In normal embryonic morphogenesis, development of the aorta and its branches starts between the 4 th and 7 th weeks of gestation from five pairs of pharyngeal arch arteries in a symmetrical manner. Evolution of the aortic arch and its branches occurs as a result of asymmetric involution and persistence of specific embryologic arch structures. [1],[3],[4] Congenital malformations of the aortic arch arise from disorders in the formation of the primitive double aortic arch. [5] Anomalies of great vessels are incidental findings as they are usually asymptomatic. [6],[7] Right aortic arch with mirror-image branching of great arteries (Edwards Type I) is rare congenital abnormality with incidence of 0.05-0.1% in the normal population and 75-85% of the cases are usually associated with cyanotic congenital heart disease such as tetralogy of Fallot and truncus arteriosus. [1],[2],[8] Right aortic arch occasionally forms a vascular ring which can cause complete or partial obstruction of the trachea and/or esophagus and present with any of the following symptoms such as dysphagia, dyspnea, stridor, wheezing, cough, recurrent respiratory tract infections, chest pain, or respiratory distress. [9]

The understanding of this anomaly is based on Edward's hypothesis about the double arch system during embryonic developmental. In the evolving double aortic arch, the normal left aortic arch develops when there is complete regression of the portion of the right arch between the right subclavian artery and the descending aorta [Figure 5]. Similarly, when regression occurs in the same region in the contralateral left arch, right aortic arch with mirror-image branching develops. In almost all cases, the regression occurs between the left ductus and the descending aorta, resulting in mirror-image branching without a complete vascular ring (Edwards Type I) [Pie Chart 1 [SUPPORTING:1] and [Figure 6]]. In very rare cases, the regression occurs between the left subclavian artery and the left ductus. In this situation, the left ductus extends from the diverticulum of the descending aorta to the left pulmonary artery and thereby completing a potentially symptomatic vascular ring [Figure 7]. The ductus cannot be imaged directly, therefore, the imaging appearance of this arch anomaly will be the similar to Edwards Type I right aortic arch except for a left sided retro-esophageal aortic diverticulum and posterior impression of the vascular ring on lateral esophagogram. [9],[10] {Figure 5}{Figure 6}{Figure 7}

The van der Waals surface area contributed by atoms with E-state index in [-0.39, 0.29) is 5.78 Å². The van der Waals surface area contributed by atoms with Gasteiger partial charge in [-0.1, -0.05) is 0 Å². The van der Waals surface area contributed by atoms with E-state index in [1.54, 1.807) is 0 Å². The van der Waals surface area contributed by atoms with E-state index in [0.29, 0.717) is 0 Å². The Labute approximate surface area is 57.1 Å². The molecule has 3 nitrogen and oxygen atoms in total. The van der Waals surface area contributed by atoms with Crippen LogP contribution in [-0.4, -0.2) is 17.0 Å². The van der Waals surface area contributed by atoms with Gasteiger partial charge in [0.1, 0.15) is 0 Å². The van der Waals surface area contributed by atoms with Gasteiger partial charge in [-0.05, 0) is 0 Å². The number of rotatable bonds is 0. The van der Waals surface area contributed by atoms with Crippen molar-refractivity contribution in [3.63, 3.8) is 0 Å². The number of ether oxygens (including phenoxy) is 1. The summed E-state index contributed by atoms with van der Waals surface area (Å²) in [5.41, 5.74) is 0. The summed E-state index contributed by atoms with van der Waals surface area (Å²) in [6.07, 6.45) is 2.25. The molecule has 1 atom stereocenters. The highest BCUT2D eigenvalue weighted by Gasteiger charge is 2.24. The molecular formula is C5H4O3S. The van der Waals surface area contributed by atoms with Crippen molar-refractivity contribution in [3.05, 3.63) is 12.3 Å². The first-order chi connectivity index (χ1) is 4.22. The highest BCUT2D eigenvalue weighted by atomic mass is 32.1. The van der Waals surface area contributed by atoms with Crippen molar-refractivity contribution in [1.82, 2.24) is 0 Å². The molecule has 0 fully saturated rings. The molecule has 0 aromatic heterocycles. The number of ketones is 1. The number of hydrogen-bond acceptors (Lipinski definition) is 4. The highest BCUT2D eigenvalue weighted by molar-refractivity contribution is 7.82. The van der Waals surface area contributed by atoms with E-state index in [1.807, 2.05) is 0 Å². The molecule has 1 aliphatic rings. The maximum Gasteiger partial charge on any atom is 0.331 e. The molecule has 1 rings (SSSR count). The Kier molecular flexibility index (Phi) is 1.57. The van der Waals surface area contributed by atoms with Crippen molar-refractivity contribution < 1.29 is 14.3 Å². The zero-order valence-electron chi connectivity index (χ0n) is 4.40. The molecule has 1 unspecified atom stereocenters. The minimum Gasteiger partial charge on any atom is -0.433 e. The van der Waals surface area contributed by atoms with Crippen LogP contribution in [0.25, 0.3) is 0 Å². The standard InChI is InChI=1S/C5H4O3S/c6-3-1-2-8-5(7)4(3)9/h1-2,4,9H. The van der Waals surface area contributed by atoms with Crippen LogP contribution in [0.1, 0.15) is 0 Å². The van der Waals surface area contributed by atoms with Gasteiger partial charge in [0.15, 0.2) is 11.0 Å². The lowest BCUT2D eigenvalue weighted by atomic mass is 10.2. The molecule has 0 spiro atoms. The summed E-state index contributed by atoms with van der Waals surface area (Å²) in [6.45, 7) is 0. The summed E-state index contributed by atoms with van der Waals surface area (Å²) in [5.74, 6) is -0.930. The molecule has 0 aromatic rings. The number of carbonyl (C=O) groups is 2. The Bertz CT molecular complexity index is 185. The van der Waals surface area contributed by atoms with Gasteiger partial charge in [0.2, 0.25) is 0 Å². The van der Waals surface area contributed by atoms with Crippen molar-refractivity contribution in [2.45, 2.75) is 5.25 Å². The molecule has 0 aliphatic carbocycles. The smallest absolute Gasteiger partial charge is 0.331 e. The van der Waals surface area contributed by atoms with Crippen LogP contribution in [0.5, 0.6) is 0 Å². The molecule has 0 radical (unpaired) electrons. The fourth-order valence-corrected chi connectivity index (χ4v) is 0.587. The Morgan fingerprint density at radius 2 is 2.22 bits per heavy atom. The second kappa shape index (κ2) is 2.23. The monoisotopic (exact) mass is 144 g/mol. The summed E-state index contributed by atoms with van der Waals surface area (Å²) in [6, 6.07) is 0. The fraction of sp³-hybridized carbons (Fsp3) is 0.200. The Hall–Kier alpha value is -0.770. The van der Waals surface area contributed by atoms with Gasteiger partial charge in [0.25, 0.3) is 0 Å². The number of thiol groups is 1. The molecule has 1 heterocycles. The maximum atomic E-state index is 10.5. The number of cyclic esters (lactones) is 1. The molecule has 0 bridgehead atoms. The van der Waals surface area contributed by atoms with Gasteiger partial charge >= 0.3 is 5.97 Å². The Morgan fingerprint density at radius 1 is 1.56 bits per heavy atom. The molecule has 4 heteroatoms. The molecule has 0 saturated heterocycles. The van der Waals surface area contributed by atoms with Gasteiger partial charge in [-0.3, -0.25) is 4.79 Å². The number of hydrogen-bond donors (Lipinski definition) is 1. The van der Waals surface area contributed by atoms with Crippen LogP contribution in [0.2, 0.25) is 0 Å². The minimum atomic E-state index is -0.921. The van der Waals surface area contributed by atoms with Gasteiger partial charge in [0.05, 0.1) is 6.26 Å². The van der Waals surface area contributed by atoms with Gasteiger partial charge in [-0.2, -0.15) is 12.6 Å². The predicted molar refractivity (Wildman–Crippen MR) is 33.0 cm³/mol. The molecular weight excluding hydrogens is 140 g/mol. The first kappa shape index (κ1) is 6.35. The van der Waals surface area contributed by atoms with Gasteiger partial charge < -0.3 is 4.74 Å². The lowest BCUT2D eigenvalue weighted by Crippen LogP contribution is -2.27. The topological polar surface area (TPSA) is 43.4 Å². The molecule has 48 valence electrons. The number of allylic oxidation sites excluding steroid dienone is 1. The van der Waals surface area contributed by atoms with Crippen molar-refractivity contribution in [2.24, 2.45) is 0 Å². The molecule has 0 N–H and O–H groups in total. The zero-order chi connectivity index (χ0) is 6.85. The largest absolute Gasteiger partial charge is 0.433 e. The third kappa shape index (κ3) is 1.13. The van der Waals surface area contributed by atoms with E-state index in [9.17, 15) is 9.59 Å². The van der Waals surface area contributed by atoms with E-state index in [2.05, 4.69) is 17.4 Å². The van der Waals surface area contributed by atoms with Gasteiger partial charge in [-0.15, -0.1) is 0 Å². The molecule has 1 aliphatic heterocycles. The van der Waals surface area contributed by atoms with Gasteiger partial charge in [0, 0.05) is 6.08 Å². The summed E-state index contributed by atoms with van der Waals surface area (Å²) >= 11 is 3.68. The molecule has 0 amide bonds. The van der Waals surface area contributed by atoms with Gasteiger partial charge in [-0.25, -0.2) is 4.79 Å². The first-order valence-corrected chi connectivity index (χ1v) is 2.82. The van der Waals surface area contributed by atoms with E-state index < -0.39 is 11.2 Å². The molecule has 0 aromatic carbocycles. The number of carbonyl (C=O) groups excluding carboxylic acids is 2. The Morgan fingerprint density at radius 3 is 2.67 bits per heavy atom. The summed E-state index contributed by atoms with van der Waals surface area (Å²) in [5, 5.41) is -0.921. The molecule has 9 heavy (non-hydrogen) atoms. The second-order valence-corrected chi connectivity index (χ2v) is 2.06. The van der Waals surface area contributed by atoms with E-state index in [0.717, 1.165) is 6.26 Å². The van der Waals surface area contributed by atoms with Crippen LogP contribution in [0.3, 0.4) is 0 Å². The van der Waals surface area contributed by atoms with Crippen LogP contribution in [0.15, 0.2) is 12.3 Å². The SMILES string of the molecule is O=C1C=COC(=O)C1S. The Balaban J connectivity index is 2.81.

In the present case, the right aortic arch persisted during embryonic development as a result of regression of the left arch between the left subclavian artery and the left ductus arteriosus thus, forming a potential vascular ring causing symptom of dysphagia. On imaging, lateral esophagogram showed a posterior impression on the esophagus.

 Conclusion



In an elderly person presenting with dysphagia, differentials of vascular ring should also be considered as a cause of dysphagia. Radiologist should be alert in assessing cross-sectional imaging to rule out such anomalies which can present later in adulthood.